Entitled, "Anti-influenza Viral Effects of Honey In Vitro: Potent High Activity of Manuka Honey," the study looked at the commonly researched H1N1 influenza strain known as A/WSN/3. Researchers infected MadineDarby canine kidney (MDCK) cells with the virus before exposing them to numerous types of honey.
In addition to manuka honey (L. scoparium), scientists also tested the effects of soba (F. esculentum; buckwheat), kanro (honeydew), acacia (R. pseudoacacia), and renge (A. sinicus).
The anti-influenza virus effects of the honey samples were analyzed by growing MDCK cells in 48-well plates and infecting them with influenza virus in the presence of two-fold serially diluted honey samples. Two days later, the cells were fixed and stained in order to assess the degree to which they prevented cytopathic effect, meaning the degree to which the influenza virus infection caused the cells to die and detach from the plate.
All of the honey samples suppressed viral infectivity, the research team discovered, with manuka honey demonstrating the greatest potency. All of their respective antiviral activity was found to be dose-dependent, meaning higher concentrations produced better results. (Related: Honey has also been shown to fight hospital infections and deadly superbugs.)
The research also involved testing the ability of manuka honey to directly inhibit influenza virus growth through what is known as a plaque inhibition assay. The process involved testing with the following four methods:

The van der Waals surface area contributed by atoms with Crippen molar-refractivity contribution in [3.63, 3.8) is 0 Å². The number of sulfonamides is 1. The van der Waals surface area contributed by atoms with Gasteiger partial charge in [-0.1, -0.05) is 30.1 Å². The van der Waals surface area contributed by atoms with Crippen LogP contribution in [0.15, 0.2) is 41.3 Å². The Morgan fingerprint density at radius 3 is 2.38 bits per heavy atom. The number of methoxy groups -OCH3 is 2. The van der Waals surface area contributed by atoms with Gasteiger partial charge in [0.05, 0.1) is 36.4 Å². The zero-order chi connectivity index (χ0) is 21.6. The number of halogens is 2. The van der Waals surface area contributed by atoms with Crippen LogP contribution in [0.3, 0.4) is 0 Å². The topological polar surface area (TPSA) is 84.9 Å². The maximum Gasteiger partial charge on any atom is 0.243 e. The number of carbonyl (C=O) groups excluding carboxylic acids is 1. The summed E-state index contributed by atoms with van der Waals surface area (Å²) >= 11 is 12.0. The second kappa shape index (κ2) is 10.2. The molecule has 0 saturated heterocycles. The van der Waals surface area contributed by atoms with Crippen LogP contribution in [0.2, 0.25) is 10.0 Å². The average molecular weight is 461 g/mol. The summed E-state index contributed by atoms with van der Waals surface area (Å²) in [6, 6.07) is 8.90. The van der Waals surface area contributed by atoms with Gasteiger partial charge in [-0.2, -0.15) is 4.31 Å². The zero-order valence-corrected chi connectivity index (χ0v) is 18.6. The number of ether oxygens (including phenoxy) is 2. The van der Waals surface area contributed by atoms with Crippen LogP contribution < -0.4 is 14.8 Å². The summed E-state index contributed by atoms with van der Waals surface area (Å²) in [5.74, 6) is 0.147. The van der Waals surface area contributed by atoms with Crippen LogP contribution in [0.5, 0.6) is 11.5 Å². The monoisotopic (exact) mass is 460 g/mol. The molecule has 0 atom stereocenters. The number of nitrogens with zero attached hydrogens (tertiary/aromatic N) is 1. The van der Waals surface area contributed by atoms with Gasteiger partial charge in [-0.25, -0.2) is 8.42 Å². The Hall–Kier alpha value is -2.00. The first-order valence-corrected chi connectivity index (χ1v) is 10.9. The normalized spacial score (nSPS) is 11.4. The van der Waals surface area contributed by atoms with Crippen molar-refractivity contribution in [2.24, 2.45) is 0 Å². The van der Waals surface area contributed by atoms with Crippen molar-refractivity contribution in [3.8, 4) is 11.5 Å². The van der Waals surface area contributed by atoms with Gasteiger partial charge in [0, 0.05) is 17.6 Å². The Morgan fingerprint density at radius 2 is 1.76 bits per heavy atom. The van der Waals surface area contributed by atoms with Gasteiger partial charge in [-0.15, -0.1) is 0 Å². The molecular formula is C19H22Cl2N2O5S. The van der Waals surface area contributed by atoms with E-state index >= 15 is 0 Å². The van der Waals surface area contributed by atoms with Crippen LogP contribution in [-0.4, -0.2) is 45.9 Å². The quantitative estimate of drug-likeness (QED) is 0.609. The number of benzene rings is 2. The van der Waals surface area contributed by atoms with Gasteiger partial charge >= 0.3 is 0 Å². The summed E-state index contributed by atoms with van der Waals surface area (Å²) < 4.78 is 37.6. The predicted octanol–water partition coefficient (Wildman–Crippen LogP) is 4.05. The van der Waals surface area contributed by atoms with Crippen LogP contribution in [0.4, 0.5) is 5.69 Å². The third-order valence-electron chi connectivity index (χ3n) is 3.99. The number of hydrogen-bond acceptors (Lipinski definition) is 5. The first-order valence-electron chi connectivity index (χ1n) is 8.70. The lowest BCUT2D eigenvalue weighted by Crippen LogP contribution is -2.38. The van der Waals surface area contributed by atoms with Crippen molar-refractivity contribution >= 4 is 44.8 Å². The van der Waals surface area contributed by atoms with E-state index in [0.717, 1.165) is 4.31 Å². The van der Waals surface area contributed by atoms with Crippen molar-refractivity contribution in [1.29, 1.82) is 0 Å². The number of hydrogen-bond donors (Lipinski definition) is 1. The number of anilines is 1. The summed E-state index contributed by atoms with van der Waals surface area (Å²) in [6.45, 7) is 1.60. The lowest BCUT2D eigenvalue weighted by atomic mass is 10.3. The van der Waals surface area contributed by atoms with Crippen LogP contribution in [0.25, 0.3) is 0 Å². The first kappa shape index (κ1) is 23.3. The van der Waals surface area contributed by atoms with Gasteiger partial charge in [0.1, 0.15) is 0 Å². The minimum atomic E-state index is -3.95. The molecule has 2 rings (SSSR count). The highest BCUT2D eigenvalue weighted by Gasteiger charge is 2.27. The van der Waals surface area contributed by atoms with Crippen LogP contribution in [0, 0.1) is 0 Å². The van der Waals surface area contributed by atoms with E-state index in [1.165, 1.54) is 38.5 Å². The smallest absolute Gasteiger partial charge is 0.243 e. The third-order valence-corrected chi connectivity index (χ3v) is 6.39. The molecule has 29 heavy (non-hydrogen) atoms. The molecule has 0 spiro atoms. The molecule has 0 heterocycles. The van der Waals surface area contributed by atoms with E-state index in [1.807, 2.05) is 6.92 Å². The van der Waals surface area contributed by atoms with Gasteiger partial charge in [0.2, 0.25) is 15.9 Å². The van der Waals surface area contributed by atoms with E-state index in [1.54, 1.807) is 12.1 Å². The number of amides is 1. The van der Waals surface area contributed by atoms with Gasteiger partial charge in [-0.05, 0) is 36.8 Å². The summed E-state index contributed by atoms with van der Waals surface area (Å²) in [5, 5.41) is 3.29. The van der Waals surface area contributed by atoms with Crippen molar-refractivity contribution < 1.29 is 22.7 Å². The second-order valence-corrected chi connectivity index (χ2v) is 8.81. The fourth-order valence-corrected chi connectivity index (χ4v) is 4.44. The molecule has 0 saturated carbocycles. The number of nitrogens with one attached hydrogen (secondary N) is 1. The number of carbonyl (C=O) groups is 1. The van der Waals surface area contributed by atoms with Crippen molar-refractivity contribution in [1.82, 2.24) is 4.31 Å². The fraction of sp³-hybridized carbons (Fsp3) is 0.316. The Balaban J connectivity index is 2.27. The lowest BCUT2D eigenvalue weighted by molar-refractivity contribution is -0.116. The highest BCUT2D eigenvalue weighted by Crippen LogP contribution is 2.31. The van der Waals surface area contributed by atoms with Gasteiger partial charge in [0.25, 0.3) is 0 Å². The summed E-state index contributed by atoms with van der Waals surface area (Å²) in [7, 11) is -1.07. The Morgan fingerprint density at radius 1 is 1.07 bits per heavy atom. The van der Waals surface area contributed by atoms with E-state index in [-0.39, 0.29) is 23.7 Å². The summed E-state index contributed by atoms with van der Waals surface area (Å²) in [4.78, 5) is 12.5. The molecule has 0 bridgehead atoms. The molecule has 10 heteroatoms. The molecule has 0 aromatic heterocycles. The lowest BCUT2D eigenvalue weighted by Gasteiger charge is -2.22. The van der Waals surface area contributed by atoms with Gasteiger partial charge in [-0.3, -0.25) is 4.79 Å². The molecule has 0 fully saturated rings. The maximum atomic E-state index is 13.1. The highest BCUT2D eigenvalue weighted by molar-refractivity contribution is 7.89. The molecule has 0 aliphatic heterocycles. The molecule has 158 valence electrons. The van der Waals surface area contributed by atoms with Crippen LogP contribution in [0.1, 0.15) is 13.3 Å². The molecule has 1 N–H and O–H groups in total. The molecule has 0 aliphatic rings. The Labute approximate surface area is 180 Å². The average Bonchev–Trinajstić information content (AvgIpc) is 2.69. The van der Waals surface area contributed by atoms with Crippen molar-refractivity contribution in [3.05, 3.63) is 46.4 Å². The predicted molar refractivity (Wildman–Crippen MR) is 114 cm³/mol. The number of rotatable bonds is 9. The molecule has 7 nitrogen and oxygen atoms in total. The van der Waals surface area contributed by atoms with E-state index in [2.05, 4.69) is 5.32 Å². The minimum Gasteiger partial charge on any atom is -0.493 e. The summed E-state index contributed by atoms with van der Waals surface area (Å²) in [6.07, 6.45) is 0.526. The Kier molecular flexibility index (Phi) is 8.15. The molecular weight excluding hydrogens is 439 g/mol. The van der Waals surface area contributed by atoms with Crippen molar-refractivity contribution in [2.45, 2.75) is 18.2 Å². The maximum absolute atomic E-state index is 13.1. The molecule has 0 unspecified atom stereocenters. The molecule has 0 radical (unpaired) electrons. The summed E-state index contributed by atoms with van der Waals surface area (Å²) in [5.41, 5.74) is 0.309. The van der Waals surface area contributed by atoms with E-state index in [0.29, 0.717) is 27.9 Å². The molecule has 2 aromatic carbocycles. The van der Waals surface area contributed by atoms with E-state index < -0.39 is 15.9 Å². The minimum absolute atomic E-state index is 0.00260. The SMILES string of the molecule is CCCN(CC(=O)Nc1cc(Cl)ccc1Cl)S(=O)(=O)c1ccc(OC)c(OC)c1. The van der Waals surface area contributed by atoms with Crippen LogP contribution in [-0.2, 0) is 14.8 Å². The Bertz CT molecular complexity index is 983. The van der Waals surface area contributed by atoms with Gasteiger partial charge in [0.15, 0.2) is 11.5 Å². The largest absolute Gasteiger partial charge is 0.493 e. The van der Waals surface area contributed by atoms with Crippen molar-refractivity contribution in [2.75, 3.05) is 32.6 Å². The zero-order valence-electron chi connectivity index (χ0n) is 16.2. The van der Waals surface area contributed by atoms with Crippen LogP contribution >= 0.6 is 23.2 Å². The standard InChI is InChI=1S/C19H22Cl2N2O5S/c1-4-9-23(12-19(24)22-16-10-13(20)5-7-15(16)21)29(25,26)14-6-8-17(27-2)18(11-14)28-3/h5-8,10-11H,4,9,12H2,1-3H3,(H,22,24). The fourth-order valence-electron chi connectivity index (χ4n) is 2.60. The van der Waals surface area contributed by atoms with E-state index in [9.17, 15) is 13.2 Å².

• Pretreatment of cells: Add manuka honey to cells for one hour and subsequently wash out prior to viral infection
• Pretreatment of virus: Mix manuka honey with influenza virus suspension for one hour before viral infection
• Treatment during infection: Add manuka honey during virus adsorption for one hour and subsequently wash out
• Treatment after infection: Add manuka to agarose gels
The most potent of these was pretreatment with the virus itself, which strongly suggests that eating it can kill viruses inside the body. Moderate results were seen with reduced plaque numbers in the treatment of cells, while the only method that did not demonstrate any growth inhibition was the pretreatment of cells.
Another thing the researchers looked at is how manuka honey might work synergistically alongside conventional antiviral drugs in the neurominidase inhibitor class such as Relenza (zanamivir) and Tamiflu (oseltamivir). This is what they found:
"A combined use of synergistically active antiviral compounds that have different mechanisms of action may provide advantages over single-agent treatments."
They came to this conclusion through the use of a plague inhibition assay protocol reproduction, though this second time they added both the honey and the drugs. The result was increased antiviral effectiveness from both substances.
Honey of all kinds contains a unique and diverse array of phytochemicals such as phenolic acids and flavonoids. Honey also contains nutrients like rutin and chrysin that have been confirmed through independent study to contain antimicrobial properties.
Rutin and chrysin are found most densely in buckwheat and acacia honeys, while manuka contains high amounts of a substance called methylglyoxal that has verified antiviral properties in treating the foot and mouth disease virus.
Manuka honey contains anywhere from 20-160 times more methylglyoxal than any other type of honey, and this substance shows incredible promise in treating all kinds of viruses.
"Because compounds or plant extracts that exhibit virucidal activity have broad-spectrum, it is possible that the virucidal activity of manuka honey is effective against H5N1 and H7N9 viruses," the researchers noted in their conclusion.
More related news can be found at Cures.news.
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